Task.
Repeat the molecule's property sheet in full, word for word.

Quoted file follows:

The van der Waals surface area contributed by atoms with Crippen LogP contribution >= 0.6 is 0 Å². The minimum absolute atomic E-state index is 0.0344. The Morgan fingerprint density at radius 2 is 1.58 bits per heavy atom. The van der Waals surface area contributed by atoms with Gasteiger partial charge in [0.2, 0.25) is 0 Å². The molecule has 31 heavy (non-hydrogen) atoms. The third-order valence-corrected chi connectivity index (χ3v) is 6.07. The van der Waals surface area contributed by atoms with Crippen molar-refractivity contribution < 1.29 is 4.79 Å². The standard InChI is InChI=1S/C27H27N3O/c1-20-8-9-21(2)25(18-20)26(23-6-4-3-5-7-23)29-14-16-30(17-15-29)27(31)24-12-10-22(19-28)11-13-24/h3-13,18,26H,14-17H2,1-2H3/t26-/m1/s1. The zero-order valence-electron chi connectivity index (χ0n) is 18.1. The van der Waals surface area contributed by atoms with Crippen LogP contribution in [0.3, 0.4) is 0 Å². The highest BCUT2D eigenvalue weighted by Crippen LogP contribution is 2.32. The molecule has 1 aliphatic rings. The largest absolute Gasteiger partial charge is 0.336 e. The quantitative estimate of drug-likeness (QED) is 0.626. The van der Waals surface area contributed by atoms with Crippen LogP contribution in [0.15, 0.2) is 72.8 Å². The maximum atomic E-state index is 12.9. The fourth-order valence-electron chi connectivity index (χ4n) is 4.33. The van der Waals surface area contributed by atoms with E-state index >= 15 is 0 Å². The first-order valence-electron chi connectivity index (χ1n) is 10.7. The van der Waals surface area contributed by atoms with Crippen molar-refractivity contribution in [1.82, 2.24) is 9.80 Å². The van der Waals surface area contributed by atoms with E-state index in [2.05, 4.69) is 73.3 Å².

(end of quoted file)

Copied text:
The van der Waals surface area contributed by atoms with Crippen LogP contribution >= 0.6 is 0 Å². The minimum absolute atomic E-state index is 0.0344. The Morgan fingerprint density at radius 2 is 1.58 bits per heavy atom. The van der Waals surface area contributed by atoms with Gasteiger partial charge in [0.2, 0.25) is 0 Å². The molecule has 31 heavy (non-hydrogen) atoms. The third-order valence-corrected chi connectivity index (χ3v) is 6.07. The van der Waals surface area contributed by atoms with Crippen molar-refractivity contribution < 1.29 is 4.79 Å². The standard InChI is InChI=1S/C27H27N3O/c1-20-8-9-21(2)25(18-20)26(23-6-4-3-5-7-23)29-14-16-30(17-15-29)27(31)24-12-10-22(19-28)11-13-24/h3-13,18,26H,14-17H2,1-2H3/t26-/m1/s1. The zero-order valence-electron chi connectivity index (χ0n) is 18.1. The van der Waals surface area contributed by atoms with Crippen LogP contribution in [0.3, 0.4) is 0 Å². The highest BCUT2D eigenvalue weighted by Crippen LogP contribution is 2.32. The molecule has 1 aliphatic rings. The largest absolute Gasteiger partial charge is 0.336 e. The quantitative estimate of drug-likeness (QED) is 0.626. The van der Waals surface area contributed by atoms with Crippen LogP contribution in [0.15, 0.2) is 72.8 Å². The maximum atomic E-state index is 12.9. The fourth-order valence-electron chi connectivity index (χ4n) is 4.33. The van der Waals surface area contributed by atoms with E-state index >= 15 is 0 Å². The first-order valence-electron chi connectivity index (χ1n) is 10.7. The van der Waals surface area contributed by atoms with Crippen molar-refractivity contribution in [1.82, 2.24) is 9.80 Å². The van der Waals surface area contributed by atoms with E-state index in [2.05, 4.69) is 73.3 Å².